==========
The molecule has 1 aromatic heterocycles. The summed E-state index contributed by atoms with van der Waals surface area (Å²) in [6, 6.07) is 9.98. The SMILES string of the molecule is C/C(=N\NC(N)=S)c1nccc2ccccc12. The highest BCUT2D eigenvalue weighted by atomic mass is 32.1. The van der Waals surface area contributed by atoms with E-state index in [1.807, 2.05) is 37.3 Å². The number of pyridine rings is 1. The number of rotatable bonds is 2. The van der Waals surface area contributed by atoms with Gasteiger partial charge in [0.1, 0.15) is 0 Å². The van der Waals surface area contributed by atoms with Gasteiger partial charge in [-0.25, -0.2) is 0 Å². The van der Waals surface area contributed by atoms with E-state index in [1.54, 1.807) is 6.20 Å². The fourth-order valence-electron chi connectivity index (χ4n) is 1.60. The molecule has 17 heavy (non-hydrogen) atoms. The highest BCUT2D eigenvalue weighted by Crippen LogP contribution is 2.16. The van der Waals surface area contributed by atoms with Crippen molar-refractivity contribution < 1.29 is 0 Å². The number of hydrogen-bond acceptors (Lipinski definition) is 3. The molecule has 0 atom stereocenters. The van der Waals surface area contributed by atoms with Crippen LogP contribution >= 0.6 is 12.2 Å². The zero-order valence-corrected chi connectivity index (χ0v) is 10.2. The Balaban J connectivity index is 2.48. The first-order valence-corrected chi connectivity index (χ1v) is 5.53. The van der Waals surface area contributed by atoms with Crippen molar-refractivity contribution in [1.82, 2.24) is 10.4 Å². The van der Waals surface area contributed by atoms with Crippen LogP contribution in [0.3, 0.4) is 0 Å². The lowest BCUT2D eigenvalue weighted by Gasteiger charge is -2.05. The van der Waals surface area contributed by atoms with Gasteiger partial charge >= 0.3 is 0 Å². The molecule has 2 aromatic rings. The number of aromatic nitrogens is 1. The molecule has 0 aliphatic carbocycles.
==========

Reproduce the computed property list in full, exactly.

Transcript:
The molecule has 1 aromatic heterocycles. The summed E-state index contributed by atoms with van der Waals surface area (Å²) in [6, 6.07) is 9.98. The SMILES string of the molecule is C/C(=N\NC(N)=S)c1nccc2ccccc12. The highest BCUT2D eigenvalue weighted by atomic mass is 32.1. The van der Waals surface area contributed by atoms with E-state index in [1.807, 2.05) is 37.3 Å². The number of pyridine rings is 1. The number of rotatable bonds is 2. The van der Waals surface area contributed by atoms with Gasteiger partial charge in [0.1, 0.15) is 0 Å². The van der Waals surface area contributed by atoms with Gasteiger partial charge in [-0.25, -0.2) is 0 Å². The van der Waals surface area contributed by atoms with E-state index in [1.54, 1.807) is 6.20 Å². The fourth-order valence-electron chi connectivity index (χ4n) is 1.60. The molecule has 17 heavy (non-hydrogen) atoms. The highest BCUT2D eigenvalue weighted by Crippen LogP contribution is 2.16. The van der Waals surface area contributed by atoms with Crippen molar-refractivity contribution < 1.29 is 0 Å². The number of hydrogen-bond acceptors (Lipinski definition) is 3. The molecule has 0 atom stereocenters. The van der Waals surface area contributed by atoms with Crippen LogP contribution >= 0.6 is 12.2 Å². The zero-order valence-corrected chi connectivity index (χ0v) is 10.2. The Balaban J connectivity index is 2.48. The first-order valence-corrected chi connectivity index (χ1v) is 5.53. The van der Waals surface area contributed by atoms with Crippen molar-refractivity contribution in [1.82, 2.24) is 10.4 Å². The van der Waals surface area contributed by atoms with Crippen LogP contribution in [0.3, 0.4) is 0 Å². The lowest BCUT2D eigenvalue weighted by Gasteiger charge is -2.05. The van der Waals surface area contributed by atoms with Gasteiger partial charge >= 0.3 is 0 Å². The molecule has 2 aromatic rings. The number of aromatic nitrogens is 1. The molecule has 0 aliphatic carbocycles.